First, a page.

As a kid, I thought snow was the best—almost. It fell in line behind Christmas, my birthday, and summer vacation, but still, a big snowfall brought joy to my heart. It meant sleigh riding, snowmen, snow forts, snowball fights, and a day off from school.
I recall standing at the kitchen door, with a bright light illuminating the back yard, watching as the big, white puffy snowflakes piled on top of one another until it seemed deep enough to close school. In the morning, we would charge down our very steep staircase to listen to WMTR, the local radio station, hoping to hear the words, “Boonton public schools-closed”, uttered from the lips of the morning announcer.
What should we do that day? After Grandpa shoveled the driveway, and the plows made several passes down our street creating huge mounds of snow flanking the driveway, it was time to suit up and head outside.
We would grab a few shovels and burrow our way into the mountain of whiteness to create the most awesome hideaway—a snow fort. The potential danger that another snowplow could make a second pass down our street and entomb us in our icy fortress never occurred to us. We were lucky nothing happened.
There was a plethora of sledding routes to choose from: Down the driveway, down the street, or in the backyard. The hill behind our house was the location of choice—our Uncle Pat’s yard. We would follow one of two routes. The longest took us from the top of the yard, winding carefully past the pear tree in the middle of the path, and ending in either our yard or my grandmother’s adjacent yard. Having two houses at the end of the route proved particularly dangerous after an ice storm. I recall losing control of my sled and crashing into my grandma’s house one time, shattering her basement window in the process. I was afraid to tell her, but she was very forgiving.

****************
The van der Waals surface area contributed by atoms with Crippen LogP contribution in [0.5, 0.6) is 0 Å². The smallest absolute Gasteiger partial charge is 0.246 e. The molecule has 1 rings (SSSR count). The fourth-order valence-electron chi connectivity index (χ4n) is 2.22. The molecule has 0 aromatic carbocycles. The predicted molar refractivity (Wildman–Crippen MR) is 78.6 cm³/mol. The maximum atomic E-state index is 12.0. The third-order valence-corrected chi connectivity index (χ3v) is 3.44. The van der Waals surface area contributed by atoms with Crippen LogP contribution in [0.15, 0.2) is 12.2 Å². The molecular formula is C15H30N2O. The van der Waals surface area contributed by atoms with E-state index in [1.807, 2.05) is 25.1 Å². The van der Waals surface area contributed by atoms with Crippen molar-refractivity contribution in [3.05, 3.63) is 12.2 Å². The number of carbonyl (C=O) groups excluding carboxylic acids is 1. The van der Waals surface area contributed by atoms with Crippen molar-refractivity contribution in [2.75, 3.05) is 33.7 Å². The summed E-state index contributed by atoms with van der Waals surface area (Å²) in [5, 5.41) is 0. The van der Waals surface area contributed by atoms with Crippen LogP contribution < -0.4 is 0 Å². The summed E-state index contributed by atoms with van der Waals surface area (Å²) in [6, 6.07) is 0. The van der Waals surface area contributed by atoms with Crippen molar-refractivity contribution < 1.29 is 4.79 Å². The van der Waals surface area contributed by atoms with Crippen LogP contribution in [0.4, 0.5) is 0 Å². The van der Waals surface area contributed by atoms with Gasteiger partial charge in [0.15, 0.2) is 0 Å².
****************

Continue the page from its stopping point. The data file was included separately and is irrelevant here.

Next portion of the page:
The alternative route involved heading up the side of the hill, beginning at the top under the cherry trees, and aiming our sleds toward another neighbor’s yard. We would spend hours speeding down the slope, and then slowly climbing back up the hill again and again and again.
When the roads were clear enough for my parents to drive, we would often go to Aunt Marian’s house and ride our sleds with our cousins and their neighbors. This was more dangerous, because their street intersected another at the bottom of the hill. Sometimes, we would send a scout down to watch for cars. On one particular fun-filled day of sledding, my cousin Alan drew the unlucky straw, I guess, so he rode down to take up his post at the cross street.
The problem with being the spotter was that no one protected him. As I recall, Alan reached the bottom at the same time as a car. He was not seriously injured, but that ended that afternoon of fun.
Those were the days. Now that I live where snow is quite the spectacle because of its infrequency, I laugh at the ingenuity children use in creating vehicles to ride in the snow—garbage can lids, cardboard boxes, and Tupperware containers. I watch them play in the snow from my window and recall those distant days of my childhood with a smile and a bit of sadness as I think of those loved-ones who are now far away or gone.